Sunday, March 4, 2012

Reverse Dungeoneering #11 - 101 DM Tips (Part 2)


11) Throw the grey switch on occasion.
Morally ambiguous choices can often be fun and interesting. Not everything in the game should be black or white. Setting up these scenarios can also create content for you simply by letting your players make their own decisions. Just don't overuse this or players will feel that every choice they make is too heavy for their shoulders. You don't want to scare them into being indecisive.

12) There is no need to try to kill your players.
This is an extension of what I mentioned earlier with the fact that the game isn't the DM versus the group. Always remember that you don't need to try to kill your players. Bad players will kill themselves (and good players can make mistakes of course). It's really that simple. They'll do the work for you.

13) Smoke and mirrors.
There are a lot of tricks that you'll have to discover through experience that make something simple seem complex. The end result is something that you can implement easily without hassle that your players will think is elaborate. It's helpful to brainstorm how to make different aspects of the game less complex on your part and to utilize these tricks to make your job easier. I would give examples except everyone has their own preferences and styles. This will be something that comes with time based on what kind of Dungeon Master you are.

14) Learn to balance DM's discretion.
A popular phrase in ye olden days was "DM's discretion". The idea is that the DM had final say on how things occurred. It was basically the contract that everyone agreed upon before starting a campaign. The DM is the primary storyteller and referee after all so they have to make the final call. I'd like to suggest that everyone expand this concept. D&D isn't a democracy but it's not a dictatorship either. You have to find a happy medium of letting the group decide together and the DM giving the final verdict.

15) Mix up combat.
Combat is generally accepted to be a major component to most D&D campaigns. You may have a personal preference but you have to mix up what your players will be going up against or else you're likely to create headaches. For example, you shouldn't constantly throw intelligent enemies at your players that orchestrate elaborate plans or else you're pushing a single play style on them where brains over brawn is always more important. Not every player is going to enjoy that style of play and many may grow tired of it after awhile.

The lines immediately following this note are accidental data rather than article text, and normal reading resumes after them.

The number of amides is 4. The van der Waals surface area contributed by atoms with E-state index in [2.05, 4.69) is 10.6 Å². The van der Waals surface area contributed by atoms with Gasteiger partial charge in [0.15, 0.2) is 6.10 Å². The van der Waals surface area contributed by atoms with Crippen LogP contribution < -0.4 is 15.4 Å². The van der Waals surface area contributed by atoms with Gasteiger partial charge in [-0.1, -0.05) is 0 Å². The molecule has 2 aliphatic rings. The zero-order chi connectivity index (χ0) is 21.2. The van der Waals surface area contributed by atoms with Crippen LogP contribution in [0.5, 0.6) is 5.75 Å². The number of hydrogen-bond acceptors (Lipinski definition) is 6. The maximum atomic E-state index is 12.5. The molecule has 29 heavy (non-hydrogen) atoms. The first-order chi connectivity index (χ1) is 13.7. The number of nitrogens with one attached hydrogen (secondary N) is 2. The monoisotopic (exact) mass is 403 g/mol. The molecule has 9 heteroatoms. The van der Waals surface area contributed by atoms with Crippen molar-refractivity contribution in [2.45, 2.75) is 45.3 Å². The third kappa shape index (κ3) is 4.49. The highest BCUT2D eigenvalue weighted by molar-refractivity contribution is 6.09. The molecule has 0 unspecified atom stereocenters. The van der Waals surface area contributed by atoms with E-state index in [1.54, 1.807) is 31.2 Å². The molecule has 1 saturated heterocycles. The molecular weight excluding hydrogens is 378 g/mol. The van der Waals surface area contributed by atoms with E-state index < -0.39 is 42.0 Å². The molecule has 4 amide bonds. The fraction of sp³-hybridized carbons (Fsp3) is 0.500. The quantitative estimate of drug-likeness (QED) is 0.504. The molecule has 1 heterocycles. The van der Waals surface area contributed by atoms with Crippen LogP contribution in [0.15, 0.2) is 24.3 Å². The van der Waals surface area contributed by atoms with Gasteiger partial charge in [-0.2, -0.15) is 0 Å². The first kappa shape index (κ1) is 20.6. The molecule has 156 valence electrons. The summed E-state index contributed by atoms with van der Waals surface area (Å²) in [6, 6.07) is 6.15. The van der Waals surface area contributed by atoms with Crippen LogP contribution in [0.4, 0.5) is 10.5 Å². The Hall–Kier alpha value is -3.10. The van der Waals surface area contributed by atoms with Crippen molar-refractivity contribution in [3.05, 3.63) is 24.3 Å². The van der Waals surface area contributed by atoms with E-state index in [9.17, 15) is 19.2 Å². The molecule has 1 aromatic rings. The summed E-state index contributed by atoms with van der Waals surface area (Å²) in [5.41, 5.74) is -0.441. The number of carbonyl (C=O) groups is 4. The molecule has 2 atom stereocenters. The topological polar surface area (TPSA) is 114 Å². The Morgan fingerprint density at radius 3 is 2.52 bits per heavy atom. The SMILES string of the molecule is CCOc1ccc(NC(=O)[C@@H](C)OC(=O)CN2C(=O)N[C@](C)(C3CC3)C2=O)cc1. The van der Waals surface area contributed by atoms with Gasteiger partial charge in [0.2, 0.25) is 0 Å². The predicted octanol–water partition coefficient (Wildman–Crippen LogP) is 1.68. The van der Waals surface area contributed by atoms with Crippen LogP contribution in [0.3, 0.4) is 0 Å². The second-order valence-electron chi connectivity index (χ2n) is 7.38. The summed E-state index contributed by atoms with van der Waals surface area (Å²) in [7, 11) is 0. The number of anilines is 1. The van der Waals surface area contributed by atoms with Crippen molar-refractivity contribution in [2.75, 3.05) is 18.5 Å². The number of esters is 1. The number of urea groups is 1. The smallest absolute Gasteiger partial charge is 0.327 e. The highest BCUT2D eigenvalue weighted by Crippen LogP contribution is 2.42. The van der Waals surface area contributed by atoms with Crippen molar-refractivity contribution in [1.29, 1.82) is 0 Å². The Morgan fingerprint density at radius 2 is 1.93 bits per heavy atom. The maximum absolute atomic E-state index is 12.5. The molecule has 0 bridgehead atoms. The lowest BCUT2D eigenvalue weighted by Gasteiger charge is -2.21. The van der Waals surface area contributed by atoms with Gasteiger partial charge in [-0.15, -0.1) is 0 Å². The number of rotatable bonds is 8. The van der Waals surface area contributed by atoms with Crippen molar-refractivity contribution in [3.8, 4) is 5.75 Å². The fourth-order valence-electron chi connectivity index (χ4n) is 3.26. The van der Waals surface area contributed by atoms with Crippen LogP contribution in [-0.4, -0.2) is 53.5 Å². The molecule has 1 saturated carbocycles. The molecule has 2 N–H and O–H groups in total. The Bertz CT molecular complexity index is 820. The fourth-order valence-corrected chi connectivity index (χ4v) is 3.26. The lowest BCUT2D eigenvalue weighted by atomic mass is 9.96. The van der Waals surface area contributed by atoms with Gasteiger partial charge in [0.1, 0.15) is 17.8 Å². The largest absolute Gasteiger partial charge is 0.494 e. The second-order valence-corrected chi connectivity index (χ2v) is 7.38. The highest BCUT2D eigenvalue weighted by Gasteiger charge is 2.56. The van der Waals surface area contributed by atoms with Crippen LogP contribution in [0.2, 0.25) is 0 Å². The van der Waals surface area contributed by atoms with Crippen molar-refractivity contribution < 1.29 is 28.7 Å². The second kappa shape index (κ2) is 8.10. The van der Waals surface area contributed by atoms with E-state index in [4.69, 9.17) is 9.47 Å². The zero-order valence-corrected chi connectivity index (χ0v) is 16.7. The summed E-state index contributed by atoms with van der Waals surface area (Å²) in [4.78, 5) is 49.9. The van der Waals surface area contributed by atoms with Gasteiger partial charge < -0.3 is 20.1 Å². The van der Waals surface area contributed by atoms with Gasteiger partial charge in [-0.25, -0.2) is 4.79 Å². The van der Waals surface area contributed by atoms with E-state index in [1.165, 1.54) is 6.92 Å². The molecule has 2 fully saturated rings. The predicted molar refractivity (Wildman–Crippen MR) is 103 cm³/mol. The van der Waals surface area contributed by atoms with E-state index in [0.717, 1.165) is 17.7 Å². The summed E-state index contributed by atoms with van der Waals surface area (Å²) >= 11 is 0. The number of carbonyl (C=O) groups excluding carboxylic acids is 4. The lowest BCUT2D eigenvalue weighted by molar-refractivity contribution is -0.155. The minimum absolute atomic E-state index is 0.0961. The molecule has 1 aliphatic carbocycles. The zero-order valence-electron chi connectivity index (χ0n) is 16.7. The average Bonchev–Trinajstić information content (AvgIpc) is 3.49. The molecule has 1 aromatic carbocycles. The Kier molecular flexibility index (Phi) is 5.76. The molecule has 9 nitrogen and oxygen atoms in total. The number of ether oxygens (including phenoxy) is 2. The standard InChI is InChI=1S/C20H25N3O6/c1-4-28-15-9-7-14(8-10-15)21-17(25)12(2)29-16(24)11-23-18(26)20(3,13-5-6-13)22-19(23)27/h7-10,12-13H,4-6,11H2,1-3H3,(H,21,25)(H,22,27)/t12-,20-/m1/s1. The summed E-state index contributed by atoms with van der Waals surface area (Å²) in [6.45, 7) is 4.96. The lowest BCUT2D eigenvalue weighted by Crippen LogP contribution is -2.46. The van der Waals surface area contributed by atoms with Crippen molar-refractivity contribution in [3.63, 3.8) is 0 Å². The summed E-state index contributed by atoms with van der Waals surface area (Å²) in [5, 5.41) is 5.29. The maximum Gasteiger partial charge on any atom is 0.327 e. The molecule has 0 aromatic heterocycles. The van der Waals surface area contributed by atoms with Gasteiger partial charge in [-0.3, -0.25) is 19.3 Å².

16) Don't let your players kill each other.
As much as some players love the concept of player killing, D&D isn't designed for it. D&D is a team game that requires a lot of trust. If they want to PK then point them toward an MMO. Players care about their characters that they've created and spent hours working on. Don't undermine the effort they've put into the game and their creations.

17) Don't be afraid to take a break.
I'm not just talking about a major break to go grab dinner before everyone jumps back into the game again. Maybe you're right in the middle of combat and need to clear your head and grab some water. Go for it. This can give you a moment to think more clearly and relieve pressure or maybe even add something exciting or unexpected to the game. Don't get wrapped up in the pace of the game to where you're making poor decisions.

18) The best point to stop a session.
It's a common habit for groups and Dungeon Masters to end a game session at a good stopping point. This is usually when something has just wrapped up or been completed. I'm going to suggest breaking that habit. End a session right at a cliffhanger. Something big is about to happen and it's already getting late? Go ahead and stop the session. This creates suspense and your players will be anticipating what's going to happen next and be talking about your game long after they've left the table.

19) Variety in gameplay.
This expands upon mixing up combat. Don't forget the importance of variety in setting, goals, plot, and other aspects of the game. Don't overwork yourself on this but don't forget it either. Even campaigns that stick to a single theme are capable of an incredible variety of ideas.

20) Players make the game.
Remember that even though you are the Dungeon Master (or Game Master if you prefer) by title, you are not the game itself. The players make the game and if you mistreat them, they will leave.

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